Then there’s the other door at the back. It’s rather less illustrious. A gnarled unfashionable thing at the end of a poorly lit alley, the kind of place the riff-raff hang out. That door is for the rejects and it creaks on its ancient hinges. You might bang your head, or stub your toe, or be beaten up on the way. You'll most certainly be tutted at. But here’s the thing: you get through with your personal power and sovereignty intact.
Obviously the majority will walk through the first door. And obviously from then on there’ll be two worlds, two classes of humanity, as good old Jacinda* openly states here. Some at the main door won't bat an eyelid because they’ve been told the other entrance is full of unsavoury types they’ll be glad to see the back of. Others will realise the true implications when friends and family members are cut off, colleagues leave and they enter the shadowy world of social credit. But pay attention folks, for not all is as it seems. So many assumptions, and we all know where those lead, don’t we?
The assumption seems to be that the main door leads to the best life with all the freedom (oh the irony), and that the rest of us marginals can (and will) go to hell, unless of course we consent. Remember that word from somewhere? Yes, me too (pun intended). The dehumanisation is saddening yet hardly a surprise. It's been the language of the system for millennia; foreigners, immigrants, the unemployed, single mothers, and the homeless can all tell you about how underclasses are inevitably found deserving of their treatment. The machine operates by stereotyping, punishing, and separating after all, and never has cared about individual health issues, emotions, spiritual callings, or the millions who for any given reason can’t or won't fit in. It doesn't want wildly different viewpoints either. It thrives on oversimplifying, pitting one group against another and using one lot as a scapegoat, while the elite cream off the wealth. What's new? But let's get real here, we're all complicit. Haven't we all sometimes wished people we disagreed with would just disappear? Haven't we all built walls? Yeees. Most of us have two classes of people in our hearts if we're honest. And this is where it leads. Always. What we reject, hate and try to suppress comes back to haunt us. So it will continue until we get the message.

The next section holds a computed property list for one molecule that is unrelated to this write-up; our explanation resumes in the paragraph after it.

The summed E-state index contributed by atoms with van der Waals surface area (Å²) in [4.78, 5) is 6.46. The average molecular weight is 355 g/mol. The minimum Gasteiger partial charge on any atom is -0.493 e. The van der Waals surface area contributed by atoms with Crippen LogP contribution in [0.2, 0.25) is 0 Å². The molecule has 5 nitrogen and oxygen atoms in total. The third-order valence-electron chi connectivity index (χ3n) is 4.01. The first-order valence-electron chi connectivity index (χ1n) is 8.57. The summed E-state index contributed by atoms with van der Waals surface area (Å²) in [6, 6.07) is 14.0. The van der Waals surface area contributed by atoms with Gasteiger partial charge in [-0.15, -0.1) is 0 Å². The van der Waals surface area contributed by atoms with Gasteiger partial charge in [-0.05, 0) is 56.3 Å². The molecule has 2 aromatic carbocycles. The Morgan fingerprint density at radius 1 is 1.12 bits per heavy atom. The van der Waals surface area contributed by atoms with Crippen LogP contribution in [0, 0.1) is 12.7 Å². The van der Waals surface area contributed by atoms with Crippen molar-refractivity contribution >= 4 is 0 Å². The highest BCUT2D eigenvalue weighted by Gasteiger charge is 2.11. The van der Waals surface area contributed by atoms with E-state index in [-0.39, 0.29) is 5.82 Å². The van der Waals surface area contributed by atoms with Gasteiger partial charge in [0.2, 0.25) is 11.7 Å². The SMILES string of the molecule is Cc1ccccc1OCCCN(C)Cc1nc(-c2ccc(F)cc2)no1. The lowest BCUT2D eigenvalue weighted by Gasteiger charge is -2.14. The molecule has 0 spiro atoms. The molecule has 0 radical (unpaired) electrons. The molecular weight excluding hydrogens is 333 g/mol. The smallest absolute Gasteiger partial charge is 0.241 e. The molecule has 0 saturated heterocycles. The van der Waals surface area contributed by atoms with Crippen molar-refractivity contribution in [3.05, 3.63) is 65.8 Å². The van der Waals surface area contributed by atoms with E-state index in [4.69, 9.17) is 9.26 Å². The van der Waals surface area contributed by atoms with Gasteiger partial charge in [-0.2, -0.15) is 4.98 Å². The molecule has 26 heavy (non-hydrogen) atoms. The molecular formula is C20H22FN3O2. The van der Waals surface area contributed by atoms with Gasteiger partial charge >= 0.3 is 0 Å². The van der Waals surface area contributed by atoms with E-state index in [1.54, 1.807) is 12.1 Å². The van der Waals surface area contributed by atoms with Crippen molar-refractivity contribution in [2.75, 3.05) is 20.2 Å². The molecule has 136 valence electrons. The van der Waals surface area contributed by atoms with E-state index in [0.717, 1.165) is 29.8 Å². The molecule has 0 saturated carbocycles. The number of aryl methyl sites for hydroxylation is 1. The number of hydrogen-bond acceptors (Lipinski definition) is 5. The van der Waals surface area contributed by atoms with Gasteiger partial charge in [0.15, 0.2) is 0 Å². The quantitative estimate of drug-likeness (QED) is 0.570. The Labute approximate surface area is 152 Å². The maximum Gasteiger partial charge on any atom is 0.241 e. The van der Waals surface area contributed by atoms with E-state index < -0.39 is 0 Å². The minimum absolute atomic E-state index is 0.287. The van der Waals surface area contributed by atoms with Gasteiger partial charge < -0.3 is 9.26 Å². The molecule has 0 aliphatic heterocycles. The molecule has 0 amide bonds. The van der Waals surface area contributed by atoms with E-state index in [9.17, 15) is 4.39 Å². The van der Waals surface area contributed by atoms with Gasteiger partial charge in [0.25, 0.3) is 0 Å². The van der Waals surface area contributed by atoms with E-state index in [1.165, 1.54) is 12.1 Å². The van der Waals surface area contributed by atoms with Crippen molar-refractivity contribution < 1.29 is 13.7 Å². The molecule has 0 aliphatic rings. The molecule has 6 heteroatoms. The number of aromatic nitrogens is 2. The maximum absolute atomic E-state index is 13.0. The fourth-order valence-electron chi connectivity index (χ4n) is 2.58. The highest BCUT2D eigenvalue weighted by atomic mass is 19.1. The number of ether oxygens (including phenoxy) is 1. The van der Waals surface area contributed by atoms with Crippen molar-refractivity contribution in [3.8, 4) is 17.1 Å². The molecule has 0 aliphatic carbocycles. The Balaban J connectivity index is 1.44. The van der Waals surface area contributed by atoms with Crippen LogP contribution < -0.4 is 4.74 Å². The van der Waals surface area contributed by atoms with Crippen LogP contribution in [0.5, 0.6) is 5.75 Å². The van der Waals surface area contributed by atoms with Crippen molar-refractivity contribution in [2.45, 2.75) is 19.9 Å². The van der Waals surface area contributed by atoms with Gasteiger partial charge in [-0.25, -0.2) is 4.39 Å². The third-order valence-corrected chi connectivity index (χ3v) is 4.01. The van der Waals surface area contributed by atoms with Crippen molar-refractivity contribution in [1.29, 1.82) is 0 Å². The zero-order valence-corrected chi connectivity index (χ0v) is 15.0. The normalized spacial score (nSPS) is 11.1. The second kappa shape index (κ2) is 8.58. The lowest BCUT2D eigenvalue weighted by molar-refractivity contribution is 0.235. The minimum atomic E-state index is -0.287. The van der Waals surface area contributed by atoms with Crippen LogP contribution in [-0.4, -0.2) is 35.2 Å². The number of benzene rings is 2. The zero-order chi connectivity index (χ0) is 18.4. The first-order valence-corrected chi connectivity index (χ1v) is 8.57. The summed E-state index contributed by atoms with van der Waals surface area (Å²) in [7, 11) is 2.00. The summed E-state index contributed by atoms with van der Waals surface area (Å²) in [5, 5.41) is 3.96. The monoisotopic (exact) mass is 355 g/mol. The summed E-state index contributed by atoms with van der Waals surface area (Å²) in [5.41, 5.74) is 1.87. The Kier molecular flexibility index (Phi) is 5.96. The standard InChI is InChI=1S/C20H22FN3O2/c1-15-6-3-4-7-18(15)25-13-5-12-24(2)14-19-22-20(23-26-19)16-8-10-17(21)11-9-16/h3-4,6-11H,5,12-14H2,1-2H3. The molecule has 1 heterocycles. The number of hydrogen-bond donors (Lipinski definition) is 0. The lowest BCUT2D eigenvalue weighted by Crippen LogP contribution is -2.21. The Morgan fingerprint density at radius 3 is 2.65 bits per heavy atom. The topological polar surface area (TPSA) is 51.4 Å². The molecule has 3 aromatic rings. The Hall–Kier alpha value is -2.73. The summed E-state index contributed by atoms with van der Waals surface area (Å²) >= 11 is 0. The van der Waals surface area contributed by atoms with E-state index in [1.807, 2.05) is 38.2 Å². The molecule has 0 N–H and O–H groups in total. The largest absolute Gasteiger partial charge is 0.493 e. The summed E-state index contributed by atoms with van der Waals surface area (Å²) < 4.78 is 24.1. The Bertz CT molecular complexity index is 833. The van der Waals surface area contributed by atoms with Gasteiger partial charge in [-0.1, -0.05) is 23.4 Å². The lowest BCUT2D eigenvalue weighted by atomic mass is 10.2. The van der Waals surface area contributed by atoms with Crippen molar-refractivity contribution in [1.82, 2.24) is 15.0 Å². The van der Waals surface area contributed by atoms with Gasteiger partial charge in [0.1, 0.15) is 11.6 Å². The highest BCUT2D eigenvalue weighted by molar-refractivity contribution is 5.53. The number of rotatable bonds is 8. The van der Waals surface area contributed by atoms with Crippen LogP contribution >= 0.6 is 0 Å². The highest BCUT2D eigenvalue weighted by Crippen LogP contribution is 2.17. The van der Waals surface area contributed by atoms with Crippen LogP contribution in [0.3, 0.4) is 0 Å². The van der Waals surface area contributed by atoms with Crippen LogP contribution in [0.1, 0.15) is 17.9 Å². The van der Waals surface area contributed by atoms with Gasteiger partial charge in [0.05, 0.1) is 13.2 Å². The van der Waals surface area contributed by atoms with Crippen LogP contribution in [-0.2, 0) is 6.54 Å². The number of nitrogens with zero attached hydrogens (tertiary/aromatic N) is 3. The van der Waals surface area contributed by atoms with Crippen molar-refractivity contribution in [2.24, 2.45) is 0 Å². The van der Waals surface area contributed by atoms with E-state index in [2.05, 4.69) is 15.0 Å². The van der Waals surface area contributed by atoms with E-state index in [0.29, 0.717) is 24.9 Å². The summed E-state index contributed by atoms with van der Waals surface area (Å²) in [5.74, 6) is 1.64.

Back to that assumption. Two doors, two classes, and the marginals who are about to be excluded from the system. Don't pull out the violins just yet, it's just getting interesting.
Last word from a long-term marginal
Speaking as someone who’s lived on the margins for a good long while now, despite the chilling tone of the threats from our overlords and ladies, I’m prone to chuckle. Or perhaps I don't know whether to laugh or cry, because the world is so inside out and humans so prone to assumptions. Look, you aren’t going to go to hell or die without that cruddy system my friends! Take it from me, you’re going to live. And it might just be the best life you've known. You’re going to slow down, walk more. You’re going to watch sunrises and sunsets to make your heart burst. You’re going to eat clean home-grown food and feel healthy and vibrant and in your power. You’re going to discover a creativity and ingenuity you didn’t know you possessed. Heck you might even talk to your neighbours:) After that you’re going to hear the planet and see magic that will make you gasp. Your intuition will be heightened and you'll start creating magic too. There are worlds and worlds beyond the status quo, and many of them are heaven by comparison. I don’t deny initially the other door less convenient to pass through, but what in life of any value comes without effort? So for those feeling cornered now, hear it from a stubborn mud hag on a hill without hot water, a fridge, a washing machine, or a pension. This is a beautiful life. One of the best on planet Earth. I wouldn’t, nay couldn’t, live any other.
Don't be so sure that first door is going to the promised land or the other door to hell. No. Don't be so sure.
*Lest someone still thinks this is about left/right politics and all about left-leaning democrats, just pointing out that at the time of writing, Australia is possibly the most segregated place on the planet and it's governed by a right winger, the UK has Britain's answer to Donald Trump bringing in digital passports, and over in Austria which has just locked down a third of its population, we have the good old Christian Democrats.